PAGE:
If Richard Haddon, the British artist whose marital struggles occupy Courtney Maum’s provocative debut novel, I Am Having So Much Fun Here Without You, played the board game LIFE, and somehow got to hopscotch over the plastic hills to the best-colored squares without ever spinning the wheel of chance, his real life still would be better. An experimental artist with great aesthetic freedom, married to a beautiful and wealthy French woman with whom he’s conceived a charming little girl, he should want for nothing. He should be endlessly grateful for his life. But perhaps keeping too close to the male cliché of perpetual dissatisfaction, Maum lets her hero stray. His seven-month-long affair with an American woman is at first a titillating secret, an eye-opening jaunt with a brazenly sexual Yankee named Lisa. The disaster that unfolds when Anne-Laure, Richard’s wife, uncovers a pile of Lisa’s scented letters sets up a fairly predictable narrative arc of domestic exile, desperate attempts at redemption (involving travel and a great loss of dignity), and, ultimately, reconciliation. Maum has not reinvented the centuries-old marriage plot that’s the cornerstone of both real and fictional societies. Her novel, though, does explore something new, and perhaps unique to our modern condition: our inability to withstand the quotidian, the mundane, the average.
Says Richard of marriage:
“No one tells you what it’s going to feel like when the mystery is gone, or about the roots of repugnance that will twitch and rise inside you when you realize that your spouse has met the actual person behind each name in your phone’s contacts . . . that the familiarity between you has transformed from something comforting into something corrosive. . . . The world is full of choices, each more delightful than the last. . . . We’re polluted. The well of love is black.”
There is a basic truth here that often goes only implied in stories of infidelity and “cheating”—a word whose morally repugnant connotation Richard questions, given that, as he says, “I married my lover, time turned her into my sister.” He takes a rather fatalistic attitude here, one that consumes him throughout the book and renders him a victim of . . . well, nothing, actually, other than his own actions and wayward desires. It’s hard at times to sympathize with this man, who has clearly upended up his own fairytale world. But we do, inevitably, and as a result we take away from the book the notion that exerting one’s own agency is an ends unto itself. If the outcome happens to make one happy, that’s icing on the cake.
The lurking catalyst for this idea is Richard’s art. A graduate of RISD, Richard doesn’t really like to follow rules, but he wound up doing a show of oil paintings—still lifes of rooms seen through keyholes—to appease his largely supportive agent and make some money. To him, they were too literal and flat. But they sold. Only one painting in the exhibit—The Blue Bear—had any real meaning for him: he’d painted it for Anne while she was pregnant, and it became an artistic testament to their love. Of course, this painting goes for the highest sum during the show, and right when Anne discovers Richard’s affair. When he’s sent to London, where Lisa has moved with her new fiancé, to hand-deliver the painting, Richard thinks that fate has not only thrust a knife in his heart but is now twisting it around with wild abandon. (It turns out that a gay couple who follow a pagan Continuist religion are the lucky owners. Richard’s confrontation with them is a moment of subtle comic genius.) His later attempts to retrieve the painting fail, so he seeks a new outlet for his creative energy: an installation called WarWash, which condemns George W. Bush’s war on terror through the running of various American and British artifacts through washing machines loaded with oil. Although the artistic statement feels stale, both in the book and to a present-day reader with twelve years’ worth of distance from the start of the war, it’s important for Richard’s growth. He’s excited by the idea of doing something new and of his own choosing, defying his agent’s practical advice and “traditional” conceptions of art. Likewise in his marriage: Lisa is exciting because with her he chooses, temporarily, to indulge a version of himself that she sees in him, but that’s not ultimately real; instead. After time away from her, he admits “it’s starting to feel like she’s someone I invented. If it weren’t for the fact that I could still conjure up the textures and urgency of our lovemaking, I’d think she didn’t exist.”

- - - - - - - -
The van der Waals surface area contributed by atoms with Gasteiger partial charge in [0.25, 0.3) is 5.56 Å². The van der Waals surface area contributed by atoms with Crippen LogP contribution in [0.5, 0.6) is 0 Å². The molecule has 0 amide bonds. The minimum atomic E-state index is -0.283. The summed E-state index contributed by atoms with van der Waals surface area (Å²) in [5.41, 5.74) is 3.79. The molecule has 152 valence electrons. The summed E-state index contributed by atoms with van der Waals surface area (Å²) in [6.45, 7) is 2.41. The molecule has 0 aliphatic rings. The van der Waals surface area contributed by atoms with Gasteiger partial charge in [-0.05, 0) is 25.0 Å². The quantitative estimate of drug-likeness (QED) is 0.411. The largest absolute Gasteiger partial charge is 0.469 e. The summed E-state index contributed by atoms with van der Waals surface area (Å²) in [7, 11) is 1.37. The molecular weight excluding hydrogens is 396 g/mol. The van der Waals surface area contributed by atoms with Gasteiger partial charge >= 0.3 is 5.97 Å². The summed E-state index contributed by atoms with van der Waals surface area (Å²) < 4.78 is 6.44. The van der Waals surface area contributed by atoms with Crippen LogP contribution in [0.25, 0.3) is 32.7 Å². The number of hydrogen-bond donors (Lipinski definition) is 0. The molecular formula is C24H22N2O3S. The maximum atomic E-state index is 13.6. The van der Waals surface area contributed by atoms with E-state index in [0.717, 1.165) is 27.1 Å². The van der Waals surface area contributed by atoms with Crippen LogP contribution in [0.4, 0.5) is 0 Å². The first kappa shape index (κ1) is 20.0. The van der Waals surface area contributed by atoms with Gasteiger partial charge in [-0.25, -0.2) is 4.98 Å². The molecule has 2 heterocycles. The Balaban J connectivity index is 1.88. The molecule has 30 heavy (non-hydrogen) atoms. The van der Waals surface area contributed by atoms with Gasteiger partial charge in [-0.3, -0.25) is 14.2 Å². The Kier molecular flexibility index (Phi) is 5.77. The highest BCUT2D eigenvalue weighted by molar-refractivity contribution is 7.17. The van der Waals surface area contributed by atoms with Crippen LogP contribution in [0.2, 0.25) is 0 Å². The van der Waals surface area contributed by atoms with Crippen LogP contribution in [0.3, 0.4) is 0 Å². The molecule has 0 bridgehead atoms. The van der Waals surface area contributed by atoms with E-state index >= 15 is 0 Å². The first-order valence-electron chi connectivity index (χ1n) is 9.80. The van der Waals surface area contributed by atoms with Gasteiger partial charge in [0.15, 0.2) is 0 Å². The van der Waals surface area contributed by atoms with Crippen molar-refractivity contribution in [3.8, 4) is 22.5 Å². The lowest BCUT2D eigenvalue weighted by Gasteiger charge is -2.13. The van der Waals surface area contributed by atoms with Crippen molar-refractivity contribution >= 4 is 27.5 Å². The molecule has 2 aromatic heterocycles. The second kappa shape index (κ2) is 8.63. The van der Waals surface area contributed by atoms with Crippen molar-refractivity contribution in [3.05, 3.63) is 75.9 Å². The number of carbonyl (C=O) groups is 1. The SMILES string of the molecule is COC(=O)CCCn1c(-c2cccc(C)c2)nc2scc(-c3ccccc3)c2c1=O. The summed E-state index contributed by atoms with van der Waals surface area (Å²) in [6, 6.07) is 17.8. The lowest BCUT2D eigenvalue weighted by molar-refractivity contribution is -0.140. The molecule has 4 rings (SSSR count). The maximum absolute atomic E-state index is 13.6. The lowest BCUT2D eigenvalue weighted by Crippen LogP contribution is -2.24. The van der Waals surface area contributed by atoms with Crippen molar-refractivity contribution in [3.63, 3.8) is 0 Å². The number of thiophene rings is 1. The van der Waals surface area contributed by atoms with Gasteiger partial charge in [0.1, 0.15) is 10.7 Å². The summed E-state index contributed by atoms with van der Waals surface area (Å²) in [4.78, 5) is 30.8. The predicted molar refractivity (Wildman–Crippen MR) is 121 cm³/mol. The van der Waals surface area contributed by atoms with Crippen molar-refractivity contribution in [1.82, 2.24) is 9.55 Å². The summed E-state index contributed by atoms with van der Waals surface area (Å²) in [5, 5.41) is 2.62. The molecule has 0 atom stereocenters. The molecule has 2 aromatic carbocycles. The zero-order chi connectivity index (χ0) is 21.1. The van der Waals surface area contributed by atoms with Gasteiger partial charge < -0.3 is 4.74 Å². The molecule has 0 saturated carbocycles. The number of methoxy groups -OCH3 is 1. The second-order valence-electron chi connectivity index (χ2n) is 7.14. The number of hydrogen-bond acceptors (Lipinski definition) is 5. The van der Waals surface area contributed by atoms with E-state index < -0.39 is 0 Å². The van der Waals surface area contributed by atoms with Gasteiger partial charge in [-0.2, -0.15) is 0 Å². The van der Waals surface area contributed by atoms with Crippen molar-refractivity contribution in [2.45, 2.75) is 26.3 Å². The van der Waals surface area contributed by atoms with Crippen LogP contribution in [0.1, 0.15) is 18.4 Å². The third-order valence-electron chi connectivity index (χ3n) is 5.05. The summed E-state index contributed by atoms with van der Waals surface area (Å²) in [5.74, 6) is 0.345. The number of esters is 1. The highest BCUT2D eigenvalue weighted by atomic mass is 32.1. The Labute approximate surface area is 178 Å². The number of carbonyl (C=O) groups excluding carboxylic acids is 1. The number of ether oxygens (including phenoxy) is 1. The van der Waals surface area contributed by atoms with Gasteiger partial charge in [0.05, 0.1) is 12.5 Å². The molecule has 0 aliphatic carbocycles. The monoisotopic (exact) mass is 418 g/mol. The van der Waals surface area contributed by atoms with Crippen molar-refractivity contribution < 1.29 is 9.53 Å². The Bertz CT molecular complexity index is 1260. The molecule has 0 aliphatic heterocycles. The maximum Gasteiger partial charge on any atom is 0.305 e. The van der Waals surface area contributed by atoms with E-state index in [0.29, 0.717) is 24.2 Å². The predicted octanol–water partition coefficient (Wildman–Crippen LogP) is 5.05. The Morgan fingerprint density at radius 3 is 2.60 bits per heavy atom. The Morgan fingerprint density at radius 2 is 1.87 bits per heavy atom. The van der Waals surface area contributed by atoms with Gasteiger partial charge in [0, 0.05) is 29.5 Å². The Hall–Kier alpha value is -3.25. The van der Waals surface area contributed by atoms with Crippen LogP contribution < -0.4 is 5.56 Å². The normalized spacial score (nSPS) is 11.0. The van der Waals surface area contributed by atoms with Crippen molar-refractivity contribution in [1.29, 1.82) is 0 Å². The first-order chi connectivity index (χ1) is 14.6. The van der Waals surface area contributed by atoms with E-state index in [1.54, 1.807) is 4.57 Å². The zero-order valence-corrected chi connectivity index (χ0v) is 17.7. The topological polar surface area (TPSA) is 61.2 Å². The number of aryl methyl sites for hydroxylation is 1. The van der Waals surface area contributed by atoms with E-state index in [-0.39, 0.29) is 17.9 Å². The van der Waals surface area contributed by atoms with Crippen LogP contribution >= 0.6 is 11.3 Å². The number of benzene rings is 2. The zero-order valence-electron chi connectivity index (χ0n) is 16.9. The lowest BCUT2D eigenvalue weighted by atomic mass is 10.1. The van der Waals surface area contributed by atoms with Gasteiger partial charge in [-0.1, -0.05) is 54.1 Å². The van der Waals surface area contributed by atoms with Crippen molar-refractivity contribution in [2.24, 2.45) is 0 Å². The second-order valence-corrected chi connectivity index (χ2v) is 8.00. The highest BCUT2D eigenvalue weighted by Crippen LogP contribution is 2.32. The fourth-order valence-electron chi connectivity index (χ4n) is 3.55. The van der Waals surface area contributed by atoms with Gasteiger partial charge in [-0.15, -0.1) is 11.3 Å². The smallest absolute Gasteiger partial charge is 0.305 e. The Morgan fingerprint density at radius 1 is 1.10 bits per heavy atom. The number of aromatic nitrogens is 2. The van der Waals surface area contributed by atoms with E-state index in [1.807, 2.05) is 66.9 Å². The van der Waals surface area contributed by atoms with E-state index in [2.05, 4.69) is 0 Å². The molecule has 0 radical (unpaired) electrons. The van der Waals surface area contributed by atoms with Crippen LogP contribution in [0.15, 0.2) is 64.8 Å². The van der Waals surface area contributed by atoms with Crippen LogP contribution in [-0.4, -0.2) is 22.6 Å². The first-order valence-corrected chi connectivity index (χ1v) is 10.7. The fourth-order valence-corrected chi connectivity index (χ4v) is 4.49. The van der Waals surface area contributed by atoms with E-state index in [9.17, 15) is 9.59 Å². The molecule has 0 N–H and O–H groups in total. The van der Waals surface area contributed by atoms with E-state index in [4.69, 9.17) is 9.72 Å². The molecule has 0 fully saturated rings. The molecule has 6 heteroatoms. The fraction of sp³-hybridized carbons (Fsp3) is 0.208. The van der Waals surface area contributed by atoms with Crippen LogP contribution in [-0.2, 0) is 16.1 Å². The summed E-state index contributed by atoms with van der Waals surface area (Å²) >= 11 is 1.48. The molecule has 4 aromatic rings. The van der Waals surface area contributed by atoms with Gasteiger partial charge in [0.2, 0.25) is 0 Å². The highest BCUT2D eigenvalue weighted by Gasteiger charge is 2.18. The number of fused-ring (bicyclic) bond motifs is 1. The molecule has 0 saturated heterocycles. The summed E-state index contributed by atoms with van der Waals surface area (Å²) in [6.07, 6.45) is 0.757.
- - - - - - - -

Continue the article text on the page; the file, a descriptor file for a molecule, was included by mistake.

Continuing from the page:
“Conjure”: an interesting verb for Richard’s vocabulary. It carries a sense of magic but also passivity, a degree of faith that whatever we conjure will be as we imagine it. Anne is, of course, the woman that many men would conjure for themselves if they could. Her portrayal in the book is slightly diminishing, for her powers of conjuring are clearly greater than Richard’s: a high-powered lawyer, fierce lover, and attentive mother and wife, she holds the reins of their relationship the whole time. One shouldn’t jump to the conclusion, though, that Richard is “whipped.” Anne’s gentle patience with Richard lets us see that he’s perhaps something more than the sum of his mistakes, and because of this she’s more of a heroine in the book than he is a hero.
Maum nonetheless has a gift for mapping the emotional and psychological terrain of a man, much like Maggie Shipstead did in her debut Seating Arrangements. And like Shipstead, she crafts her sentences in a way that catches the reader off-guard: for every note of chick-lit melodrama there are full measures played in darker, daringly honest, minor keys. I Am Having So Much Fun Here Without You is an awkward first novel, but if it weren’t it would somehow be disingenuous to its own literary ambitions of embracing the mess of our lives and welcoming it into our homes, calling the mess a work of art.